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Sanna Marin, the world’s youngest and current Prime Minister of Finland, is working on reducing the working hours of the Finnish citizens. The 34-year-old leader proposed a 4-day, 6-hour work schedule so employees can spend more time with their family and play.

The Finnish PM made headlines last month after being elected as the youngest prime minister in the world. She was a member of the Parliament of Finland since 2015 and from June 2019, she was the country’s Minister of Transport and Communications. While holding this position, she advocated for shorter working time schedules to boost productivity and employee rapport on top of giving them more time to be with their families.

“A four-day workweek, a six-hour workday. Why couldn’t it be the next step? Is eight hours really the ultimate truth?, The Helsinki Times quoted Marin as saying in August 2019. “I believe people deserve to spend more time with their families, loved ones, hobbies and other aspects of life, such as culture. This could be the next step for us in working life.”

At that time, she further said she is hoping that this proposal would be approved and push through in the future. However, the opposition blasted this suggestion and Arto Satonen of the National Coalition Party noted that the Research Institute of the Finnish Economy already released its study on extended working time and it found that it is the most effective way to promote competitiveness today.

The research institute reported that the added 24-hour in annual working time has accounted for 40% of the employment impact of the current competitiveness pact. It said that the adjustment of work time schedule promotes employment and competitiveness because it reduces labor costs and boosts productivity.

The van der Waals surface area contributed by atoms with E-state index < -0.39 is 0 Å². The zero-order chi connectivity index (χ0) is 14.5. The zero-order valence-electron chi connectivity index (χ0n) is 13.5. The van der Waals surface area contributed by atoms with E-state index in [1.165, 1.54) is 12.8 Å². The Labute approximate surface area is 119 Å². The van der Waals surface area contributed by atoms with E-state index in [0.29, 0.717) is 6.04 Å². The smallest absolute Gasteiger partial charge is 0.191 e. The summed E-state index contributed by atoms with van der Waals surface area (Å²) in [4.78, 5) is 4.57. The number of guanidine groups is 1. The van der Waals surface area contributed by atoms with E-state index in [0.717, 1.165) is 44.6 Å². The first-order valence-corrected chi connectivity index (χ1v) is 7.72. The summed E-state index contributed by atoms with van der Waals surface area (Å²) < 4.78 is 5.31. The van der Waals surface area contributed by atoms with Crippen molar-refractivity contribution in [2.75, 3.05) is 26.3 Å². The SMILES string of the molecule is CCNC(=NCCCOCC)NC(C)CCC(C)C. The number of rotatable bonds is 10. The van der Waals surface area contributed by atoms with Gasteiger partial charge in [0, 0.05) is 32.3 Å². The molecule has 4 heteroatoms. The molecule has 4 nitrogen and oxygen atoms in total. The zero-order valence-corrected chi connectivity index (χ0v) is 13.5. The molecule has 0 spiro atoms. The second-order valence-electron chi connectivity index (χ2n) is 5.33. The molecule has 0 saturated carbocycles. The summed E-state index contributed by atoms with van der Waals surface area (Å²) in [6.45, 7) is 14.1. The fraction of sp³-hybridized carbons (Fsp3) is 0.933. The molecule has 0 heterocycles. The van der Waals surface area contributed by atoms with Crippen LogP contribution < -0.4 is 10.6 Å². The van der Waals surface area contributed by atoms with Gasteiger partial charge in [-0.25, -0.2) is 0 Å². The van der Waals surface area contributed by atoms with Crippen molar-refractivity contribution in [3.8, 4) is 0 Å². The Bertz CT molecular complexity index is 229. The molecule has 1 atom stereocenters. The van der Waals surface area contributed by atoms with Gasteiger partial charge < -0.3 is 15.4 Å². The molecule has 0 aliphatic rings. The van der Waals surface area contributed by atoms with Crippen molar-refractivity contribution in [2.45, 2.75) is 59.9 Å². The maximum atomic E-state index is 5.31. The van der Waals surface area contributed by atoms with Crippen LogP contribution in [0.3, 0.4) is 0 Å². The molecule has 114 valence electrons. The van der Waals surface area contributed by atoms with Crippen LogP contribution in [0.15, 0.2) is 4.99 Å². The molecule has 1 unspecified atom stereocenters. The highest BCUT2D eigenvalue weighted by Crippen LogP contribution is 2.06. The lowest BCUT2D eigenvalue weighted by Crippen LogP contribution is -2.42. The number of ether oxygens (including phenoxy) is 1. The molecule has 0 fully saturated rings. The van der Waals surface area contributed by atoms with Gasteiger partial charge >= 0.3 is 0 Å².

In a new statement, Marin said that in her opinion, the reduced work time will actually help improve the mood of the employees while in the workplace and this will, in turn, make them work harder. She further said that this new work time could be the “next step for us in working life.”

According to The Daily Mail, Li Andersson, minister of education and leader of the Left Alliance, also voiced his opinion against the proposed shorter working time. He labeled the plan as too “feminine” but Marin remained firm with her beliefs and said that “It is important to allow Finnish citizens to work less. It is not a question of governing with a feminine style but offering help and keeping promises to voters.”

Sanna Marin’s proposal is already being practiced in Sweden. Since 2015, the workers enjoy a 6-hour work per day and it was reported that it showed many benefits such as improved mental health, good productivity and higher wages.

Meanwhile, the current regular working hours in Finland as per Ekonomit is 7.5 hours or 37.5 hours a week. Based on the country’s Working Hours Act, the work time period of employees must not exceed 8 hours a day and 40 hours a week and this is usually agreed in the employment contract.

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